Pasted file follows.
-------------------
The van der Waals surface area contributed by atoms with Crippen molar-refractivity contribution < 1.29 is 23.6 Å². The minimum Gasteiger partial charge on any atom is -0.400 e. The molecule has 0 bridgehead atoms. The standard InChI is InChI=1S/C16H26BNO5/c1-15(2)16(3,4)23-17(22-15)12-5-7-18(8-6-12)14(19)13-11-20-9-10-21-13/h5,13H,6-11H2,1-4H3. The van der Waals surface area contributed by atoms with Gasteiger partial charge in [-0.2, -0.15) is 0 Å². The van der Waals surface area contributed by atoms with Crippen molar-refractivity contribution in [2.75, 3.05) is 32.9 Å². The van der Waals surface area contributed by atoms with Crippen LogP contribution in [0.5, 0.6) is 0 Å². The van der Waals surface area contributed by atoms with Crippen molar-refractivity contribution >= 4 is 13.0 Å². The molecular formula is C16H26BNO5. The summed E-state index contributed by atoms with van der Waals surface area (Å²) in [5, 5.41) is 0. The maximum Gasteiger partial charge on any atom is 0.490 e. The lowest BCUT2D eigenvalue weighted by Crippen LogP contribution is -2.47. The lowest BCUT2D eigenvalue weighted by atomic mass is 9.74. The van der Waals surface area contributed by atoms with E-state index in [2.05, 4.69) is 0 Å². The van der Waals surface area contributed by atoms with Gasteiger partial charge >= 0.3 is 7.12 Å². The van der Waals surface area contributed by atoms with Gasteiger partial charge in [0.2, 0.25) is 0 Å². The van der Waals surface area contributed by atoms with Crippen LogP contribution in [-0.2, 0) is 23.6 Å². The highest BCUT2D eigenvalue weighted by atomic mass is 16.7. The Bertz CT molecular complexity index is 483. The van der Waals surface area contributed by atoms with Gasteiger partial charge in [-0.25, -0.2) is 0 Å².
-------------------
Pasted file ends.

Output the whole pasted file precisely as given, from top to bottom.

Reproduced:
The van der Waals surface area contributed by atoms with Crippen molar-refractivity contribution < 1.29 is 23.6 Å². The minimum Gasteiger partial charge on any atom is -0.400 e. The molecule has 0 bridgehead atoms. The standard InChI is InChI=1S/C16H26BNO5/c1-15(2)16(3,4)23-17(22-15)12-5-7-18(8-6-12)14(19)13-11-20-9-10-21-13/h5,13H,6-11H2,1-4H3. The van der Waals surface area contributed by atoms with Gasteiger partial charge in [-0.2, -0.15) is 0 Å². The van der Waals surface area contributed by atoms with Crippen molar-refractivity contribution in [2.75, 3.05) is 32.9 Å². The van der Waals surface area contributed by atoms with Crippen LogP contribution in [0.5, 0.6) is 0 Å². The van der Waals surface area contributed by atoms with Crippen molar-refractivity contribution >= 4 is 13.0 Å². The molecular formula is C16H26BNO5. The summed E-state index contributed by atoms with van der Waals surface area (Å²) in [5, 5.41) is 0. The maximum Gasteiger partial charge on any atom is 0.490 e. The lowest BCUT2D eigenvalue weighted by Crippen LogP contribution is -2.47. The lowest BCUT2D eigenvalue weighted by atomic mass is 9.74. The van der Waals surface area contributed by atoms with E-state index in [2.05, 4.69) is 0 Å². The van der Waals surface area contributed by atoms with Gasteiger partial charge >= 0.3 is 7.12 Å². The van der Waals surface area contributed by atoms with Gasteiger partial charge in [0.2, 0.25) is 0 Å². The van der Waals surface area contributed by atoms with Crippen LogP contribution in [-0.2, 0) is 23.6 Å². The highest BCUT2D eigenvalue weighted by atomic mass is 16.7. The Bertz CT molecular complexity index is 483. The van der Waals surface area contributed by atoms with Gasteiger partial charge in [-0.25, -0.2) is 0 Å².